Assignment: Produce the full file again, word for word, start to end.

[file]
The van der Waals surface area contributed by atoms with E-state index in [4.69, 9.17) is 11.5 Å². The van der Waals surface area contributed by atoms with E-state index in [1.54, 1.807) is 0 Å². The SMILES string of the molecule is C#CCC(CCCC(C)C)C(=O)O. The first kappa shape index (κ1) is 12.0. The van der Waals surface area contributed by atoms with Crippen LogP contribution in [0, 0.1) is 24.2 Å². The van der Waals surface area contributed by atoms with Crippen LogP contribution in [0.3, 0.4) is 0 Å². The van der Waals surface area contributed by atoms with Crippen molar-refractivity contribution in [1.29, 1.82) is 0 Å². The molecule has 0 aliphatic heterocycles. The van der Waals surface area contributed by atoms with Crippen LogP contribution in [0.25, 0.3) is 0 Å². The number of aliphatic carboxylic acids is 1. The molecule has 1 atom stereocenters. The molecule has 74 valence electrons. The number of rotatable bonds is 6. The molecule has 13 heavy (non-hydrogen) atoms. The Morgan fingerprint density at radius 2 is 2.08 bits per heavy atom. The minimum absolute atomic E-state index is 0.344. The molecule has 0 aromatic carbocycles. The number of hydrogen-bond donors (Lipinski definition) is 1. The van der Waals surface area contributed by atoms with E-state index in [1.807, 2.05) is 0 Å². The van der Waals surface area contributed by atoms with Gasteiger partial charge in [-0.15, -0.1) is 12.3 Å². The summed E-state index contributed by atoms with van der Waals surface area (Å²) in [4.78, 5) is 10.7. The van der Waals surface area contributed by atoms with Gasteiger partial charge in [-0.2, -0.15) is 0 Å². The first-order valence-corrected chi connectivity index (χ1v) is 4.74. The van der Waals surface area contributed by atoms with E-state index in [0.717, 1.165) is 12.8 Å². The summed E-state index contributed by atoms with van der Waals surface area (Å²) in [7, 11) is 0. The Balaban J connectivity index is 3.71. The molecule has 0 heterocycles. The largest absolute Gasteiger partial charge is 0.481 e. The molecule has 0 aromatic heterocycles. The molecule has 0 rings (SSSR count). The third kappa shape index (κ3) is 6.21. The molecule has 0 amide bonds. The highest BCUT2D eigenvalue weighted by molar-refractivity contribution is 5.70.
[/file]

The van der Waals surface area contributed by atoms with E-state index in [4.69, 9.17) is 11.5 Å². The van der Waals surface area contributed by atoms with E-state index in [1.54, 1.807) is 0 Å². The SMILES string of the molecule is C#CCC(CCCC(C)C)C(=O)O. The first kappa shape index (κ1) is 12.0. The van der Waals surface area contributed by atoms with Crippen LogP contribution in [0, 0.1) is 24.2 Å². The van der Waals surface area contributed by atoms with Crippen LogP contribution in [0.3, 0.4) is 0 Å². The van der Waals surface area contributed by atoms with Crippen molar-refractivity contribution in [1.29, 1.82) is 0 Å². The molecule has 0 aliphatic heterocycles. The van der Waals surface area contributed by atoms with Crippen LogP contribution in [0.25, 0.3) is 0 Å². The number of aliphatic carboxylic acids is 1. The molecule has 1 atom stereocenters. The molecule has 74 valence electrons. The number of rotatable bonds is 6. The molecule has 13 heavy (non-hydrogen) atoms. The Morgan fingerprint density at radius 2 is 2.08 bits per heavy atom. The minimum absolute atomic E-state index is 0.344. The molecule has 0 aromatic carbocycles. The number of hydrogen-bond donors (Lipinski definition) is 1. The van der Waals surface area contributed by atoms with E-state index in [1.807, 2.05) is 0 Å². The van der Waals surface area contributed by atoms with Gasteiger partial charge in [-0.15, -0.1) is 12.3 Å². The summed E-state index contributed by atoms with van der Waals surface area (Å²) in [4.78, 5) is 10.7. The van der Waals surface area contributed by atoms with Gasteiger partial charge in [-0.2, -0.15) is 0 Å². The first-order valence-corrected chi connectivity index (χ1v) is 4.74. The van der Waals surface area contributed by atoms with E-state index in [0.717, 1.165) is 12.8 Å². The summed E-state index contributed by atoms with van der Waals surface area (Å²) in [7, 11) is 0. The Balaban J connectivity index is 3.71. The molecule has 0 heterocycles. The largest absolute Gasteiger partial charge is 0.481 e. The molecule has 0 aromatic heterocycles. The molecule has 0 rings (SSSR count). The third kappa shape index (κ3) is 6.21. The molecule has 0 amide bonds. The highest BCUT2D eigenvalue weighted by molar-refractivity contribution is 5.70.